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Handling Azure Service Bus errors with .NET

2021-06-29 7 min read Blog

Senders and Receivers handle errors on Azure Service Bus differently. We’ll see how to catch them, what they mean and how to fix them. We’ll also introduce Dead Letters.

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In this article, we are gonna see which kind of errors you may get on Azure Service Bus and how to fix them. We will look at simpler errors, the ones you get if configurations on your code are wrong, or you’ve not declared the modules properly; then we will have a quick look at Dead Letters and what they represent.

This is the last part of the series about Azure Service Bus. In the previous parts, we’ve seen

  1. Introduction to Azure Service Bus
  2. Queues vs Topics
  3. Error handling

For this article, we’re going to introduce some errors in the code we used in the previous examples.

Just to recap the context, our system receives orders for some pizzas via HTTP APIs, processes them by putting some messages on a Topic on Azure Service Bus. Then, a different application that is listening for notifications on the Topic, reads the message and performs some dummy operations.

Common exceptions with .NET SDK

To introduce the exceptions, we’d better keep at hand the code we used in the previous examples.

Let’s recall that a connection string has a form like this:

string ConnectionString = "Endpoint=sb://<myHost>;SharedAccessKeyName=<myPolicy>;SharedAccessKey=<myKey>=";

To send a message in the Queue, remember that we have 3 main steps:

  1. create a new ServiceBusClient instance using the connection string
  2. create a new ServiceBusSender specifying the name of the queue or topic (in our case, the Topic)
  3. send the message by calling the SendMessageAsync method
await using (ServiceBusClient client = new ServiceBusClient(ConnectionString))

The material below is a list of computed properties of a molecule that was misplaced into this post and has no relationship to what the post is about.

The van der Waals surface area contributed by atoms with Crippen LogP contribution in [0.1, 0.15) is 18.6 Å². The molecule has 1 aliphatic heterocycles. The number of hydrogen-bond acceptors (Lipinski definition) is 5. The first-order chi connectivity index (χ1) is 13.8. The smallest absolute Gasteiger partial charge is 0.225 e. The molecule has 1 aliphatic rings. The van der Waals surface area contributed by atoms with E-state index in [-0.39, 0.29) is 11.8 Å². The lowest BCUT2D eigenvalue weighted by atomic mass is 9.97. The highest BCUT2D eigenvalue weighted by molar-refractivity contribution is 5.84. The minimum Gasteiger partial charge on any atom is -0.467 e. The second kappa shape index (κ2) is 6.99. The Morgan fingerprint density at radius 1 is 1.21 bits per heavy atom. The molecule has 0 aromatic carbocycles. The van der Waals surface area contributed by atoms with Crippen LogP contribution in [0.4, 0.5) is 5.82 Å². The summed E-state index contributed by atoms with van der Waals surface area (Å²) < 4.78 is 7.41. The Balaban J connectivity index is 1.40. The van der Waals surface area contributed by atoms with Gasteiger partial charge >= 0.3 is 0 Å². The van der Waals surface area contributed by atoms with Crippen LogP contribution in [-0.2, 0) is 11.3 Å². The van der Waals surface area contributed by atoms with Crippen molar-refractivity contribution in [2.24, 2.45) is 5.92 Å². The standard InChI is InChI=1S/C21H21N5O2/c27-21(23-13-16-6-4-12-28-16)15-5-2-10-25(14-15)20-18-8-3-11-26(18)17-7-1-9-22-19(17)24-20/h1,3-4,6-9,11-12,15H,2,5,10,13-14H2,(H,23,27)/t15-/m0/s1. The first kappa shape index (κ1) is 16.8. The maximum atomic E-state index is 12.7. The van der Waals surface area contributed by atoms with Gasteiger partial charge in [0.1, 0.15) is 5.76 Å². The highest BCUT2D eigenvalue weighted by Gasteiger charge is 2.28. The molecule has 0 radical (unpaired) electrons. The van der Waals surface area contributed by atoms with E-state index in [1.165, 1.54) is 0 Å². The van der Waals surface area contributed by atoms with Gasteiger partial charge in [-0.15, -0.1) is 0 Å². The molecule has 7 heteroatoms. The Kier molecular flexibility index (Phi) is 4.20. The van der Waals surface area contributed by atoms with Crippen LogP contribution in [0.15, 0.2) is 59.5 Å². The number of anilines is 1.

ServiceBusSender sender = client.CreateSender(TopicName);

    foreach (var order in validOrders)

        /// Create Bus Message
        ServiceBusMessage serializedContents = CreateServiceBusMessage(order);

        // Send the message on the Bus
        await sender.SendMessageAsync(serializedContents);

To receive messages from a Topic, we need the following steps:

  1. create a new ServiceBusClient instance as we did before
  2. create a new ServiceBusProcessor instance by specifying the name of the Topic and of the Subscription
  3. define a handler for incoming messages
  4. define a handler for error handling
ServiceBusClient serviceBusClient = new ServiceBusClient(ConnectionString);
ServiceBusProcessor _ordersProcessor = serviceBusClient.CreateProcessor(TopicName, SubscriptionName);
_ordersProcessor.ProcessMessageAsync += PizzaInvoiceMessageHandler;
_ordersProcessor.ProcessErrorAsync += PizzaItemErrorHandler;
await _ordersProcessor.StartProcessingAsync();

Of course, I recommend reading the previous articles to get a full understanding of the examples.

Now it’s time to introduce some errors and see what happens.

No such host is known

When the connection string is invalid because the host name is wrong, you get an Azure.Messaging.ServiceBus.ServiceBusException exception with this message: No such host is known. ErrorCode: HostNotFound.

What is the host? It’s the first part of the connection string. For example, in a connection string like


the host is

So we can easily understand why this error happens: that host name does not exist (or, more probably, there’s a typo).

A curious fact about this exception: it is thrown later than I expected. I was expecting it to be thrown when initializing the ServiceBusClient instance, but it is actually thrown only when a message is being sent using SendMessageAsync.

Code is executed correctly even though the host name is wrong

You can perform all the operations you want without receiving any error until you really access the resources on the Bus.

Put token failed: The messaging entity X could not be found

Another message you may receive is Put token failed. status-code: 404, status-description: The messaging entity ‘X’ could not be found.

The reason is pretty straightforward: the resource you are trying to use does not exist: by resource I mean Queue, Topic, and Subscription.

Again, that exception is thrown only when interacting directly with Azure Service Bus.

Put token failed: the token has an invalid signature

If the connection string is not valid because of invalid SharedAccessKeyName or SharedAccessKey, you will get an exception of type System.UnauthorizedAccessException with the following message: Put token failed. status-code: 401, status-description: InvalidSignature: The token has an invalid signature.

The best way to fix it is to head to the Azure portal and copy again the credentials, as I explained in the introductory article.